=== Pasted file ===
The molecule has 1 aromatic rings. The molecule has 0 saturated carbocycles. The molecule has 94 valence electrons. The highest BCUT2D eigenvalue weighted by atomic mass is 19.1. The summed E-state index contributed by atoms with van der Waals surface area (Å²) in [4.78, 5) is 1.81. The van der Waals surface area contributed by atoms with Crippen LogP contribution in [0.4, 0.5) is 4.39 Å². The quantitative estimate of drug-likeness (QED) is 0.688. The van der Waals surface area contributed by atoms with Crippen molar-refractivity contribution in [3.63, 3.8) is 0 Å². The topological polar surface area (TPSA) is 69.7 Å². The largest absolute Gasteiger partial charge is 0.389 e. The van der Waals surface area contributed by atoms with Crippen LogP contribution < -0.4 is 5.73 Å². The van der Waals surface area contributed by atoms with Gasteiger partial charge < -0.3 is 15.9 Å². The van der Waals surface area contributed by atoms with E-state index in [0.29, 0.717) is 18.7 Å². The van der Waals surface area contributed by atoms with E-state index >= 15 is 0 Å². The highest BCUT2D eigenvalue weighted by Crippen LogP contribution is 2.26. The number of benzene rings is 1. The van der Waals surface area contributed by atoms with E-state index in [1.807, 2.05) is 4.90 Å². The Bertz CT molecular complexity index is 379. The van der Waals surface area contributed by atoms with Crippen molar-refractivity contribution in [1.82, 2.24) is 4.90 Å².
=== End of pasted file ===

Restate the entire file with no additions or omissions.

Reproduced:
The molecule has 1 aromatic rings. The molecule has 0 saturated carbocycles. The molecule has 94 valence electrons. The highest BCUT2D eigenvalue weighted by atomic mass is 19.1. The summed E-state index contributed by atoms with van der Waals surface area (Å²) in [4.78, 5) is 1.81. The van der Waals surface area contributed by atoms with Crippen LogP contribution in [0.4, 0.5) is 4.39 Å². The quantitative estimate of drug-likeness (QED) is 0.688. The van der Waals surface area contributed by atoms with Crippen molar-refractivity contribution in [3.63, 3.8) is 0 Å². The topological polar surface area (TPSA) is 69.7 Å². The largest absolute Gasteiger partial charge is 0.389 e. The van der Waals surface area contributed by atoms with Crippen LogP contribution < -0.4 is 5.73 Å². The van der Waals surface area contributed by atoms with Gasteiger partial charge < -0.3 is 15.9 Å². The van der Waals surface area contributed by atoms with E-state index in [0.29, 0.717) is 18.7 Å². The van der Waals surface area contributed by atoms with E-state index >= 15 is 0 Å². The highest BCUT2D eigenvalue weighted by Crippen LogP contribution is 2.26. The number of benzene rings is 1. The van der Waals surface area contributed by atoms with E-state index in [1.807, 2.05) is 4.90 Å². The Bertz CT molecular complexity index is 379. The van der Waals surface area contributed by atoms with Crippen molar-refractivity contribution in [1.82, 2.24) is 4.90 Å².